I’m a firm believer that with great BBQ comes great dry spice rubs. They are the quintessential component to cooking on any grill for a number of reasons. Dry spice rubs allow you to coat whatever protein you’re about to put on your grill with less worry of it caramelizing to the point of burning. There are fewer flame flareups when using dry spices to season the food you grill, preventing the actual protein itself from charring beyond the point of no return. And much like a wet marinade, dry spice rubs do what you hope any pre-seasoning will do — they give immense flavor to the food you are grilling. The longer you let your rub sit on your protein, the deeper the flavor will go.
I love making spice rubs. For one, they keep for quite some time, and you can basically put any spice you want into a rub, giving you full control over the flavor of your dish. And while we are primarily focusing on grilling, spice rubs work just as well with pan-searing, broiling, roasting, frying and braising. In essence, there is rarely a time when utilizing a dry spice rub is wrong.
I find that many of the dishes I make start with a blend of spices that ultimately find a home on the protein star of the show. And since we are celebrating grilling this week, I share with you today a rub that has become my go-to whenever doing anything related to BBQ.
My Chipotle BBQ Spice Rub packs an assortment of punches. There is raw flavor, subtle sweetness and layers of heat derived from a plethora of sources. And my Chipotle BBQ Sauce uses this very rub to add an unexpected and welcomed complexity, bringing anything you slather it on to new heights. While the recipe has some pretty decent heat, the levels of fiery spice are easily adjustable, making this recipe a perfect base for all palettes.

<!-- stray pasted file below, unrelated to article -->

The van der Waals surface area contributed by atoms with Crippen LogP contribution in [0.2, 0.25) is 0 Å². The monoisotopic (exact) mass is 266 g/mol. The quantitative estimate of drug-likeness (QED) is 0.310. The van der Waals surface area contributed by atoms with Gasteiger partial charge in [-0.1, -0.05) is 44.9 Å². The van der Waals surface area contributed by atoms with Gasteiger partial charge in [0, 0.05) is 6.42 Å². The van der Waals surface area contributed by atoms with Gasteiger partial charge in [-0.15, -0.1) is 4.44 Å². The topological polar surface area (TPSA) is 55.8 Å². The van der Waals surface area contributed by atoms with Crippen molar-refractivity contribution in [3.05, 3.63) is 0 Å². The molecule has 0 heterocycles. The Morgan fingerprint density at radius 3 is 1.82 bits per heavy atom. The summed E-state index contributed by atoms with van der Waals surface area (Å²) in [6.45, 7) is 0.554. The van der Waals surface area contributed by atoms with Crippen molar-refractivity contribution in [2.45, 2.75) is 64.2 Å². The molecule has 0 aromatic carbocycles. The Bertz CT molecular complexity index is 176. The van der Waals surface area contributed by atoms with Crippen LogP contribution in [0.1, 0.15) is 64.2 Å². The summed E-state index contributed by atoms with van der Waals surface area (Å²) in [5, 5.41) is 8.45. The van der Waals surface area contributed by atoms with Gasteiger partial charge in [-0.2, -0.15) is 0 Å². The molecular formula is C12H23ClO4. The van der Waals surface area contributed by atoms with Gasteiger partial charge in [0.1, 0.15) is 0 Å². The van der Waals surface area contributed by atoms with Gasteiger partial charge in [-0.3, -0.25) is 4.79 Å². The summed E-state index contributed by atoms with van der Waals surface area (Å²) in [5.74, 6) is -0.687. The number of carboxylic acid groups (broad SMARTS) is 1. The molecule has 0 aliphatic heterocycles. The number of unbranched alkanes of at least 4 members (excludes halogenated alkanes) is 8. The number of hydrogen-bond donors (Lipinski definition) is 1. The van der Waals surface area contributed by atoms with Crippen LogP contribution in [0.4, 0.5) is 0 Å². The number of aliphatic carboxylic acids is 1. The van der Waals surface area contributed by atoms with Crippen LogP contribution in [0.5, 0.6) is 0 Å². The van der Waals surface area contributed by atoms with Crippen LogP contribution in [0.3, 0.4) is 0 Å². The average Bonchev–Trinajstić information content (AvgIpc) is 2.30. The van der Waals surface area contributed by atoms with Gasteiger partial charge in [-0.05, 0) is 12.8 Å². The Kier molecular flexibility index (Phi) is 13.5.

To kick off Grilling Week on the blog, I share with you my Chipotle BBQ Spice Rub and Sauce — two recipes of which I’ve held onto for years and never plan on letting go!
Chipotle BBQ Spice Rub & Sauce
For the spice rub:
(yields 1 1/4 cups)
2 tb plain chili powder
2 tb chipotle chili powder
2 tb granulated garlic
2 tb ground cumin
2 tb kosher salt
2 tb dark brown sugar
2 tsp smoked paprika
1 tsp dried oregano
1 tsp dried thyme
1 tsp cracked black pepper
1 tsp cracked green pepper
1/2 tsp crushed red pepper flakes
Mix in a mason jar until the spices are fully incorporated.
For the sauce:
(yields 4 cups)
1 small sweet onion, diced (roughly 1 cup)
3 chipotle chilis in adobo, chopped
2 cups ketchup
1/3 cup worcestershire sauce
2 tsp coarse ground mustard
1 tsp white wine vinegar
4 tb butter
3 cloves garlic, finely chopped
1 cup dark brown sugar
1/3 cup Chipotle BBQ Spice Rub
Sauté the onion in the butter over medium heat for 15 minutes until lightly browned, stirring occasionally. Add the garlic. Sauté for another minute. Add the rest of the ingredients. Stir to incorporate and simmer over medium to medium-low heat for 10 minutes.
For a semi chunky sauce, leave as is. For a smoother sauce, emulsify the sauce with a hand emersion blender or strain through a sieve. Tip: emulsifying the sauce is recommended if you are looking to enhance the flavor of the sauce with additional caramelized onion flavor.
Store in a container in the refrigerator for up to a week.
As I mentioned before, there is quite a bit of flexibility when it comes to both the flavor and amount of heat in this rub and sauce.
- For additional chili flavor, play around with what chili powders you use. There are quite a bit of them out there. You can use ancho chili powder (which is hot) in place of chipotle (which is also hot) or use both in place of the plain chili powder (which is not hot) for added complexity and heat.
- If your palette doesn’t agree with spicy (hot) foods, omit the use of chipotle chili in the rub and use 4 tablespoons of plain chili powder instead. You can also skip the crushed red pepper flakes.
- To lessen the amount of heat in the sauce, omit the use of the chilis in adobo and replace it with 1 tablespoon of plain chili powder.